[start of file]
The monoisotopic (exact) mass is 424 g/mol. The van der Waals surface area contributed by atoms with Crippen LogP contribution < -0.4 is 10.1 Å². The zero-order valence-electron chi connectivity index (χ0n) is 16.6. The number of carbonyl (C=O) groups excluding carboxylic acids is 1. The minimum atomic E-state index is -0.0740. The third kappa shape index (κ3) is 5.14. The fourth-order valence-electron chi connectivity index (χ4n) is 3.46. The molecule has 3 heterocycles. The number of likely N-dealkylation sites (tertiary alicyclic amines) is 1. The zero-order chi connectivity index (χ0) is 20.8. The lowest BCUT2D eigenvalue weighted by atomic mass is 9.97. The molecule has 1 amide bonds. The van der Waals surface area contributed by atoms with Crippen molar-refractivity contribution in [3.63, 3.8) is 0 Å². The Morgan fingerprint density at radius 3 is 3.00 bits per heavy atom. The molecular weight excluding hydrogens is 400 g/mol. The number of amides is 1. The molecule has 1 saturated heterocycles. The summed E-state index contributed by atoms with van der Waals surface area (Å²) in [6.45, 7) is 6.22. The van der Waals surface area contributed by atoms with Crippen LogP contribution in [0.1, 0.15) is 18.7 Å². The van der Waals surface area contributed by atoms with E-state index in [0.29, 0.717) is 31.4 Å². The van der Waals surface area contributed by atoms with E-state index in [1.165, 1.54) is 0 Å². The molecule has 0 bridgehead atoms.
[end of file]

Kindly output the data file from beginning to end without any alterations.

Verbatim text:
The monoisotopic (exact) mass is 424 g/mol. The van der Waals surface area contributed by atoms with Crippen LogP contribution < -0.4 is 10.1 Å². The zero-order valence-electron chi connectivity index (χ0n) is 16.6. The number of carbonyl (C=O) groups excluding carboxylic acids is 1. The minimum atomic E-state index is -0.0740. The third kappa shape index (κ3) is 5.14. The fourth-order valence-electron chi connectivity index (χ4n) is 3.46. The molecule has 3 heterocycles. The number of likely N-dealkylation sites (tertiary alicyclic amines) is 1. The zero-order chi connectivity index (χ0) is 20.8. The lowest BCUT2D eigenvalue weighted by atomic mass is 9.97. The molecule has 1 amide bonds. The van der Waals surface area contributed by atoms with Crippen molar-refractivity contribution in [3.63, 3.8) is 0 Å². The Morgan fingerprint density at radius 3 is 3.00 bits per heavy atom. The molecular weight excluding hydrogens is 400 g/mol. The number of amides is 1. The molecule has 1 saturated heterocycles. The summed E-state index contributed by atoms with van der Waals surface area (Å²) in [6.45, 7) is 6.22. The van der Waals surface area contributed by atoms with Crippen LogP contribution in [0.1, 0.15) is 18.7 Å². The van der Waals surface area contributed by atoms with E-state index in [0.29, 0.717) is 31.4 Å². The van der Waals surface area contributed by atoms with E-state index in [1.165, 1.54) is 0 Å². The molecule has 0 bridgehead atoms.